MAY 2014.

CONTENTS

HOT SPOTS UPDATES

Lynda Gratton will be speaking about how bringing resilience to a fragile world can start with what happens inside a corporation at RSA on 26th June 2014. Visit the RSA website for details about attending the event or accessing it online.

Did you know you can sign up for FoW membership year round? Join now to participate in our upcoming theme about the 100-year life and its inevitable effect on work and careers. Contact tina@hotspotsmovement.com for more details.

Win a signed copy of Lynda Gratton’s new book, The Key, by entering our Twitter competition. Simply follow @HSpotM on Twitter and retweet the competition updates to enter the draw. You can also guarantee you’ll receive a copy by pre-ordering through Amazon.com.

ARTICLES

LYNDA GRATTON TO JUDGE BRACKEN-BOWER
PRIZE 2014

We’re really pleased to hear that Lynda Gratton is on the panel of judges for the inaugural Bracken-Bower Prize. The prize has been launched to encourage young authors to tackle emerging business themes – and provides new talent with an exciting opportunity to have their voices heard. This year’s £15,000 prize will go to the best proposal for a book about the challenges and opportunities of growth.

Lynda will be judging the prize – which is awarded by the Financial Times and McKinsey & Company – alongside Vindi Banga, Partner, Clayton Dubilier & Rice; Jorma Ollila, Chairman, Royal Dutch Shell and Outokumpu and Dame Gail Rebuck, Chair, Penguin Random House, UK.

If you’re under 35 and have an original proposal for a forward-looking business book you’d like to submit, you can find out more by visiting the Bracken-Bower website.

SPOTLIGHT ON TATA CONSULTANCY SERVICES

In this month’s interview, we talk to Future of Work Research Consortium member Nupur Singh Mallick, Head HR-TCS UK&I, Tata Consultancy Services about how TCS is addressing the issue of resilience by promoting employee wellbeing, providing opportunities to give back to the community and ensuring work is structured to meet the needs of its 310,000 employees, almost a third of whom are under the age of 27.

What would you most like to see happen, in terms of the future of work?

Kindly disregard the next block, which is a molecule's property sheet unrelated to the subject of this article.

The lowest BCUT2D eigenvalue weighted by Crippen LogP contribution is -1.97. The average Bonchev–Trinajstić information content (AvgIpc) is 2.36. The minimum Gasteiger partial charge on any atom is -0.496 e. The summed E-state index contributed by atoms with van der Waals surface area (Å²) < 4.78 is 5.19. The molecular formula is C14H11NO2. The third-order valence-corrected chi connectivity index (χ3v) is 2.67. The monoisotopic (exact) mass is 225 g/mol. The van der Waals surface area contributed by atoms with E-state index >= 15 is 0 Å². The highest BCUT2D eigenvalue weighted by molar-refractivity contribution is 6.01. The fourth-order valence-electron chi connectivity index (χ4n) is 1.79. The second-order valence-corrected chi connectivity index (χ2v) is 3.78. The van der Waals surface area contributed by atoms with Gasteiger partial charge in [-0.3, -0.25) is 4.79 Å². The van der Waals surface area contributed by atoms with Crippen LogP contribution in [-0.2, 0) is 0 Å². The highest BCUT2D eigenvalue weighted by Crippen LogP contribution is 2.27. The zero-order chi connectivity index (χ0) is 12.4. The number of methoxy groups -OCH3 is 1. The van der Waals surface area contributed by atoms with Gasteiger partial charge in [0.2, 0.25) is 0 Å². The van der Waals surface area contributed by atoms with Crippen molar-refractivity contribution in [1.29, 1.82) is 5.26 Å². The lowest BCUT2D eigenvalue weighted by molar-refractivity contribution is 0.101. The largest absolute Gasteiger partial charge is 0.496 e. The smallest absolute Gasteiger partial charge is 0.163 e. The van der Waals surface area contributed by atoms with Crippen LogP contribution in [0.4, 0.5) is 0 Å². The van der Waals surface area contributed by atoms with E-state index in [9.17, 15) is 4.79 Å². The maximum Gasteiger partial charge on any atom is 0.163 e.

Digital technology is continuing to evolve rapidly, and it infuses nearly every aspect of our working lives. In the future of work, digital will empower people to own their careers, work flexibly, voice their opinions and own their development. In the future what I would most like to see is how fundamentally digital will change HR. More

BUSINESS, SOCIETY AND THE FUTURE OF CAPITALISM

We really enjoyed this recent article, in which McKinsey’s Rik Kirkland interviews Paul Polman, CEO, Unilever. In the course of the interview, Polman discusses his thoughts on “the new corporation”, the need to switch from short-term to long-term thinking and his view that business has a duty to serve society in a sustainable and equitable way. He also shares some great examples of how Unilever is already doing this within its supply chain.

Polman’s initiatives at Unilever are among the examples shared by Lynda Gratton in her forthcoming book The Key: How Corporations Succeed by Solving the World’s Toughest Problems – you can pre-order the book now through Amazon.

WHO’S IN OUR NETWORK? – Ed Lawler

We were happy to hear that Ed Lawler has won the Human Resources Division of the Academy of Management’s Herbert Heneman Jr. Award for Career Achievement, for his excellent record in research along with the impact of his research upon the science, teaching, and practice of human resource management.

Ed is a Fellow of the National Academy of Human Resources and has been a friend and colleague of Lynda’s for over 20 years. He’s one of the longest-standing members of our network and we’re pleased to congratulate him on his success.

HOT SPOTS COMMENTARY - WE HAVE THE TOOLS – BUT WHAT ABOUT THE ATTITUDE?

It seems paradoxical that in a world where we can communicate with anyone in the world at any time, employees are still in the habit of sharing bright ideas only with their manager in the hope that they will be pushed up the food chain. An unfortunate result of this custom is that valuable pockets of expertise can remain untapped due to poor inter-departmental communication or managerial oversight. It’s hard not to notice the way teams and their managers become anxious to gain status by “owning” a project or issue – with the frequent and unfortunate consequence that the company’s leading expert might be left out of the process because they work in another team. More

WHAT WOULD HR POLICIES LOOK LIKE IF THEY WERE BASED ON GIVING?

By Lynda Gratton

Earlier this year, at one of our masterclasses for the Future of Work Research Consortium, I raised the following question: what would HR policies and processes be like if companies based them on the assumption that their employees are programmed to be helpful to others? Here are four key changes I thought we’d see:

  • It would revolutionise the selection process - The first change most companies would make would be to redesign their selection process to identify and favour more cooperative individuals. More

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